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Goose, a wild or domesticated large waterbird of the Anatidae family, is a common name given to species under the genera Anser, Branta, and Chen. The goose provides several values for humans, such as meat and eggs, feathers, and insulation.
See the fact file below for more information on the goose or alternatively, you can download our 21-page Goose worksheet pack to utilise within the classroom or home environment.
Key Facts & Information
TERMINOLOGY AND ETYMOLOGY
- The word “goose” only refers to adult females.
- Gander is given to adult males.
- Young male or female geese before growing flight feathers are called goslings.
- A gaggle is a flock wandering on the ground, while a wedge or a skein is a group of geese seen flying in formation.
- The goose is among the ancient words of the Indo-European languages. The modern names originate from the proto-Indo-European root, ghans, and Sanskrit hamsa, Latin anser, Greek khén, and others.
- There are three extant genera of true geese, namely Anser, Chen, and Branta.
- The Anser, or the grey geese, include the greylag goose and the domestic geese.
- The Chen, or the white geese, which is often included in Anser, is composed of the snow goose species.
- The Brenta, or the black geese, consist of the Canada goose species.
- The two genera of geese are temporarily categorized in the Anserinae, which may belong to the shelducks or create a subfamily on their own, such as the (1) Cereopsis, or the Cape Barren geese, and the (2) Cnemiornis, or the New Zealand geese.
- The true geese (tribe Anserini) are made up of medium- to large-sized birds, linked to a greater or lesser extent with water.
- The subfamily Anserinae (geese and swans) is usually limited in its distribution to temperate and sub-arctic areas. Some species, such as the bar-headed goose (Anser indicus), breed at high elevations.
- Just like any other Anatidae, true geese have a broad body, slightly webbed feet, a partly flattened beak with a horny lamellae (miniature ridges), and a hard process, known as the “nail” found at the tip of the bill, as well as a prominent preen gland crowned by a group of feathers. These species are great at shedding water because of special oils.
- Among the Anatidae family, true geese are distinguished for their strong bill, wide nail, and compact and flat lamella. Their flight feathers molt only once a year and are lost at the same time so that flying is easier for them given a short period.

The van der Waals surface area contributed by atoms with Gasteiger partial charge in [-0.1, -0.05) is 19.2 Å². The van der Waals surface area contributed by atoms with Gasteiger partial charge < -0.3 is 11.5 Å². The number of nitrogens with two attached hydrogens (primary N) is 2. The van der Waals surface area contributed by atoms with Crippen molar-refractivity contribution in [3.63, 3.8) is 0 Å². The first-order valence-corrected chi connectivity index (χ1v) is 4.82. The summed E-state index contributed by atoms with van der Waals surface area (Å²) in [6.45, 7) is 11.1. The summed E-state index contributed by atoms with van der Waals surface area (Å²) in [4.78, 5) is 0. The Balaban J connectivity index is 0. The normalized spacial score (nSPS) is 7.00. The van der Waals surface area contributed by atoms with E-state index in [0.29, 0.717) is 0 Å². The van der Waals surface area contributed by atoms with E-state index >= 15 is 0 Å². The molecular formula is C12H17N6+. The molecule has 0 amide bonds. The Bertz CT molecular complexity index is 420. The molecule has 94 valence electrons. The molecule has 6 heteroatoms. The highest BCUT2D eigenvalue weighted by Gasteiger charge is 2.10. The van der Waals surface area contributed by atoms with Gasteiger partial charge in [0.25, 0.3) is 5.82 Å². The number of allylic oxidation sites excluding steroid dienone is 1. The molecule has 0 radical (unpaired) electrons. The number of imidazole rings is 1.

- Males of the Anatidae family have a copulatory organ that is turned inside out from the cloaca for breeding. They are also excellent for being among the few families of birds that have a male genital organ; however, the sperm does not pass through a central canal, just like that of the mammals, but rather flow along grooves on the outside.
- All geese live a vegetarian diet, and can be pests when they feed on arable crops or occupy ponds or grassy regions in urban surroundings. Although geese mostly need wetlands or water-bodies to survive, they feed usually on land.
- They lay fewer eggs than ducks, but goslings mostly have a higher chance of survival than ducklings since both goose parents tend to look after and protect the nest and the young.
- Generally, true geese feed by grazing; they are herbivores that also prey on invertebrates if the opportunity allows itself. Domestic geese will also eat novel food items.
- A number of geese in Europe, Asia, and North America are largely migratory as wild birds, breeding in the vast north and wintering in the south. The distinct V formation of these migrating birds is a conspicuous view and there are two main theories for this occurrence: (1) saving energy and (2) communication and orientation of the flock.
- These waterfowls usually mate for life, and they stay with their partners for a number of reasons, though a small population will “separate” and remate.
GEESE AND HUMANS
- Geese are valuable for a lot of reasons for humans. For one, they are usually served as food items, considered a delicacy in several cultures.
- Foie gras (“fat liver”) is the liver of a goose that has been nourished through force-feeding. This cuisine is characterized as rich, flavorful, and delicate, compared to that of a regular goose liver.
- Confit d’oie, another delicacy from the French, needs goose meat softened in herbs and salt, cooked in a tasty broth or fat, and stored in rendered fat.
- Hunting these birds has been widely practiced historically and currently, and is a well-paid business.
- Their soft feathers are commonly used in pillows, blankets, and mattresses. They are also used as stuffing for winter apparel, like quilted coats and sleeping bags because of their insulation feature.
This is a fantastic bundle which includes everything you need to know about the goose across 21 in-depth pages. These are ready-to-use Goose worksheets that are perfect for teaching students about the goose, a wild or domesticated large waterbird of the Anatidae family, which is a common name given to species under the genera Anser, Branta, and Chen. The goose provides several values for humans, such as meat and eggs, feathers, and insulation.
Complete List Of Included Worksheets
- Goose Facts
- What’s With a Goose?
- Goose’s Anatomy
- Life of a Goose
- Goose Species
- Goose FAQs
- Tell Me More
- Goose and Swan
- Waterfowl Family
- Collage of Uses
- Goose Origami
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Link will appear as Goose Facts & Worksheets: https://kidskonnect.com - KidsKonnect, August 20, 2020
Use With Any Curriculum
These worksheets have been specifically designed for use with any international curriculum. You can use these worksheets as-is, or edit them using Google Slides to make them more specific to your own student ability levels and curriculum standards.